9 Mental “Tools” for Writing When the Clock is Ticking … and Beyond

POSTED ON Oct 25, 2018

Judith Briles

Written by Judith Briles

Home > Blog > Writing > 9 Mental “Tools” for Writing When the Clock is Ticking … and Beyond

By Judith Briles

Deadlines. Sometimes they are self-imposed; at other times, by others. Some writers and authors are juiced up when deadlines loom. Just some—not most. If you are in the “most” group, you can easily back and slide step as the clock ticks … and the OMG hour approaches.

Usually, I’m one of the ones the gets “juiced” … but, there have been times when my creative brain just doesn’t want to keep time. As a columnist for 10 years with the Denver Business Journal, I was always on the lookout for something that would tie in with the “Career Moves” column I penned monthly. I began to love the one-word sentence. The one-sentence paragraph. I bulked when I came across what I call “paragraph perpetuity”—I wanted the writer, especially a biz writer, to get to the point.

Everyone works differently. It’s a button pusher for me when I hear others—from book and writing coaches to the casual commenter—who advises that every writer/author needs a set schedule? Really.

9 Mental “Tools” for Writing

1. Make No Excuses

Just start writing … no fooling. Brain dump what you are thinking about—whatever it is. Get something out. The nugget, or a gem of an idea may be the buried treasure.

The more you write, the better you will get. The more you write, the faster you will get. I promise.

2. Perfectionism Can Be Your Enemy

Stop editing every word; every sentence. Just get content out. You can go back and fine tune. Should you rewrite? Of course. But get something out in front of you that has a beginning, middle and end. Then work with it. I’ve always told my clients that if I put the same chapter in the hands of 20 different editors—guaranteed, there will be countless variables in how the edits come back. Perfection? That’s where snowflakes come in. Otherwise, you are going to be in the “get ready” mode and not in the “go.”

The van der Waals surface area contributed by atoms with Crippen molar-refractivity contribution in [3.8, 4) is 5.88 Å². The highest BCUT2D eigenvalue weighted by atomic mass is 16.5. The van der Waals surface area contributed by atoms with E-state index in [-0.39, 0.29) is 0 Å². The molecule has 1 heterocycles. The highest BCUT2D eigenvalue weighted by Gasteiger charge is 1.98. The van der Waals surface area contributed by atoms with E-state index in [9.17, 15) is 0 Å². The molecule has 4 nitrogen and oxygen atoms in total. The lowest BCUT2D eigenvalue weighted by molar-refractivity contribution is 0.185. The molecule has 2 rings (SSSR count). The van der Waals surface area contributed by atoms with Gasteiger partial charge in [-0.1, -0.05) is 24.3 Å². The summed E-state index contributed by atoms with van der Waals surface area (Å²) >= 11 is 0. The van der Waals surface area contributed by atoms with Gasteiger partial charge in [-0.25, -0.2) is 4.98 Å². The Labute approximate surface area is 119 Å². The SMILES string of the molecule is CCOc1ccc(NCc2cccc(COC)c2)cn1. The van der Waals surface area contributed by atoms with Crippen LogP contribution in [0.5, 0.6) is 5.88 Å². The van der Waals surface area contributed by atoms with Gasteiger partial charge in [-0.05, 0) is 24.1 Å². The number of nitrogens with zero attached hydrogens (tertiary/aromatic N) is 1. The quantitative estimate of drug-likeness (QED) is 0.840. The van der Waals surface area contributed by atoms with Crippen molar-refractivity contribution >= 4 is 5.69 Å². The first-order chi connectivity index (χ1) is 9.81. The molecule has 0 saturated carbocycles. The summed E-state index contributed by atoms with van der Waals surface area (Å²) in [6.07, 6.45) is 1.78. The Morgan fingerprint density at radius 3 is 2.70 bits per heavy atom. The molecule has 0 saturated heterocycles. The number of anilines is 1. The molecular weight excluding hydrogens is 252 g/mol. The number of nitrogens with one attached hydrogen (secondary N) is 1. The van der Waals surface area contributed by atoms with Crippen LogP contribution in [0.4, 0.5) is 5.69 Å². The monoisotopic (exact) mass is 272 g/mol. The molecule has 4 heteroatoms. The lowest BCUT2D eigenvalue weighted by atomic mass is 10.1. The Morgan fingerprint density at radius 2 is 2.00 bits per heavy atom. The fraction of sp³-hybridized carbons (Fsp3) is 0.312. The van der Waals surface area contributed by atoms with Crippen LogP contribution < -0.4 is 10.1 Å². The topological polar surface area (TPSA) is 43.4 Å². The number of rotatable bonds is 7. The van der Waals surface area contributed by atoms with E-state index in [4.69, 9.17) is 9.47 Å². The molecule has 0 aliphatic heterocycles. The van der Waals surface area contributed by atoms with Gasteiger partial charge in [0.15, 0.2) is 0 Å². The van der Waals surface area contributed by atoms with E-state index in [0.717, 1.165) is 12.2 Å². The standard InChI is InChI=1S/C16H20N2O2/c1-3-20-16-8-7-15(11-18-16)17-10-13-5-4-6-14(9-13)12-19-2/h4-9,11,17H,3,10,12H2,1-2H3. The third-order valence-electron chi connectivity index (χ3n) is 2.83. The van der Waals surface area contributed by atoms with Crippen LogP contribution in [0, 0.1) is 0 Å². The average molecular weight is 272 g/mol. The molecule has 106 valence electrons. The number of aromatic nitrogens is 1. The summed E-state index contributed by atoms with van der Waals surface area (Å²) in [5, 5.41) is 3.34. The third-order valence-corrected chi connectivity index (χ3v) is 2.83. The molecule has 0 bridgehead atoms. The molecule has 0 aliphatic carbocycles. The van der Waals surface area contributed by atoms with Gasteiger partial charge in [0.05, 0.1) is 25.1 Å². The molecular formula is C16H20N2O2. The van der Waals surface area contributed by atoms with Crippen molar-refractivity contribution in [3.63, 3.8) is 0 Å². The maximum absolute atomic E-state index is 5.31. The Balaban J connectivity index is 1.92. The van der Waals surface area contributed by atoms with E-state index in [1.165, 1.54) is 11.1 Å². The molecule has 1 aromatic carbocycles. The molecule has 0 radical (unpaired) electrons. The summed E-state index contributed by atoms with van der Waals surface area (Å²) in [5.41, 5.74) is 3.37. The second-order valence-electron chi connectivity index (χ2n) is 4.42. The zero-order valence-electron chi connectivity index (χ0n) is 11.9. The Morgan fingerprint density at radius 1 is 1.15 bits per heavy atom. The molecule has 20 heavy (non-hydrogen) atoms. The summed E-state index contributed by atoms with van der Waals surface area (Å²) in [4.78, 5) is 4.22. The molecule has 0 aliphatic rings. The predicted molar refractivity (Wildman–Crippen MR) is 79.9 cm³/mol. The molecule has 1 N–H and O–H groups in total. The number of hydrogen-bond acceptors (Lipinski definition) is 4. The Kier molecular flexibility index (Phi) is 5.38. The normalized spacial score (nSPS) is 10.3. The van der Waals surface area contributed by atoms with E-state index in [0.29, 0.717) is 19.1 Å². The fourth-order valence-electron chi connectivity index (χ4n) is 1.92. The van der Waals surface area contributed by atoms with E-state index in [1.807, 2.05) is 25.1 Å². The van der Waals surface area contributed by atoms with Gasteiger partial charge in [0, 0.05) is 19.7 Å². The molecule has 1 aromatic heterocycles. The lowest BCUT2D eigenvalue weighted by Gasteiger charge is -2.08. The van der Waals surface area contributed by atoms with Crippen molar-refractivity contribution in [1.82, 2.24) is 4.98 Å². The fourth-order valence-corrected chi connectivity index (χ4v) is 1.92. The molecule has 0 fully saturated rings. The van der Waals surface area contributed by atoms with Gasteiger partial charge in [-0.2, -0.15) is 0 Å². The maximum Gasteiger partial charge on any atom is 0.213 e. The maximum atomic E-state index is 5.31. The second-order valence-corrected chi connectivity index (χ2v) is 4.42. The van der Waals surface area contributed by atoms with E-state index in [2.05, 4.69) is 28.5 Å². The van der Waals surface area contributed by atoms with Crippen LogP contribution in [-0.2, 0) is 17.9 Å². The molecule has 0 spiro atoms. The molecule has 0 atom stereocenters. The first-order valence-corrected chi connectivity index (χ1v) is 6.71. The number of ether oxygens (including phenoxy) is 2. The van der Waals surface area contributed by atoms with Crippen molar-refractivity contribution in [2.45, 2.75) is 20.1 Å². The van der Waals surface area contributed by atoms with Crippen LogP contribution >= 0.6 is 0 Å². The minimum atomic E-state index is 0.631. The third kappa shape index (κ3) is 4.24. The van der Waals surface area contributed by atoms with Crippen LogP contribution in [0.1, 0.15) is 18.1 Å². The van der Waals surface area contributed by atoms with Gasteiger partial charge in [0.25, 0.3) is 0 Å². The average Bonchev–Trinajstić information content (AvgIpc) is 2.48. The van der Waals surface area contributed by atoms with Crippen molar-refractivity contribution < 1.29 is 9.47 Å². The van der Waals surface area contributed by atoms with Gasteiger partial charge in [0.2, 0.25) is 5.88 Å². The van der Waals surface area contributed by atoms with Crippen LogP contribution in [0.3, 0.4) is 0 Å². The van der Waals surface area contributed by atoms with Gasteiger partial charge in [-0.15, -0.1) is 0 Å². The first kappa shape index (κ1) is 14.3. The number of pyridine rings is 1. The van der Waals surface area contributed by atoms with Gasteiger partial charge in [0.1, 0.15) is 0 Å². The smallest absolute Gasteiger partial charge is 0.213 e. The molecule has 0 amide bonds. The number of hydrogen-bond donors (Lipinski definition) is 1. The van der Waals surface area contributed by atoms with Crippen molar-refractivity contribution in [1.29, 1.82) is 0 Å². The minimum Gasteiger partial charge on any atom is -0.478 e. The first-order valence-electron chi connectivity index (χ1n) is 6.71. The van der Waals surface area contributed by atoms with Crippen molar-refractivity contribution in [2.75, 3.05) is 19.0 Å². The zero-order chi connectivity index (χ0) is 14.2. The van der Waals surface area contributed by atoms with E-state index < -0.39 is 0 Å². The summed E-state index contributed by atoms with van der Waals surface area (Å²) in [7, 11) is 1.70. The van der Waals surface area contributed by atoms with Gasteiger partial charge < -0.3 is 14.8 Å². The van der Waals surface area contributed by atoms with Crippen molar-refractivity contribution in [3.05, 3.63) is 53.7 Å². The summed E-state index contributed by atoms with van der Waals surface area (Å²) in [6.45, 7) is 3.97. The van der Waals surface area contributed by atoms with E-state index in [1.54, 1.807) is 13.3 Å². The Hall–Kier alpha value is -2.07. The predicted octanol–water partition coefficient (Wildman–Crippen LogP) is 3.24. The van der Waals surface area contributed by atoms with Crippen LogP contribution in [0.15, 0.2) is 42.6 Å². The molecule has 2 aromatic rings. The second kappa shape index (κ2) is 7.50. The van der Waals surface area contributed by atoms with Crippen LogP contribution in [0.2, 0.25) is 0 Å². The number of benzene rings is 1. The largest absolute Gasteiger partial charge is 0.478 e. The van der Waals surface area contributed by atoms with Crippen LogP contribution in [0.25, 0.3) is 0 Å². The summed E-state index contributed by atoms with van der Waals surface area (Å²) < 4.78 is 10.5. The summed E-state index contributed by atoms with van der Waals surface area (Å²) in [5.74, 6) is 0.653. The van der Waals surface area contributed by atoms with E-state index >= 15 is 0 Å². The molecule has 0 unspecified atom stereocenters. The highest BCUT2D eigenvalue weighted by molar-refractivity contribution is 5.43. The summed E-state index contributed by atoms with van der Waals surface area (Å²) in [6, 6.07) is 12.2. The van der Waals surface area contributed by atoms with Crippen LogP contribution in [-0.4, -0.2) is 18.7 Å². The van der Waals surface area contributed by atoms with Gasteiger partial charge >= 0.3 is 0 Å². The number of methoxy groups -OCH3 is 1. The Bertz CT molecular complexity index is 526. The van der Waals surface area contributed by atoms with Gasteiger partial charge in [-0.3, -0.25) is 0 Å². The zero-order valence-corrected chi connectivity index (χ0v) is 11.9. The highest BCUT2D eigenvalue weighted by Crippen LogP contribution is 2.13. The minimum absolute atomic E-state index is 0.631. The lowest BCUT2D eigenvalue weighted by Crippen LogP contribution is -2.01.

3. Be Open and Take a SHORT Time-Out (that’s if your deadline in not within a few hours)

I’m amazed when I allow myself to do a zone out with a movie or a TV show. More times than not, a visual pops up or a line of dialogue rolls that creates a spark plug to a link I’ve been missing. I’ve written complete blogs after seeing a 30-second funny. I was blank for my regular Tuesday blog on a Monday a.m., when one of my kids sent me a short video on dominoing iPhones. It seeded a blog on creativity, something I hadn’t planned on writing about, but the clip set the stage. Within 30 minutes, done.

4. Let Your Calendar Be Your Friend

It’s always amusing to me when others don’t think writers and authors “work” … maybe it has something to do with a nine to five job and a regular paycheck. Friends may not be sure what you do is work; even family members fall into this fold. They need to be “trained” … find out what your “work times” are.

I’m not sure where some get the idea that writing is purely a hobby. What I do know is that writing is WORK.

I’m not a night owl—I may be awake, but I’m not working ideas or at the laptop. I’m an early bird; being in my office at 4.30 or 5 a.m. is more common than not. It’s turning those quiet times when I can push out my words. Binge writing is often what I do for my own books—in massive spurts. My blogs and columns are all on the calendar with blocked out times.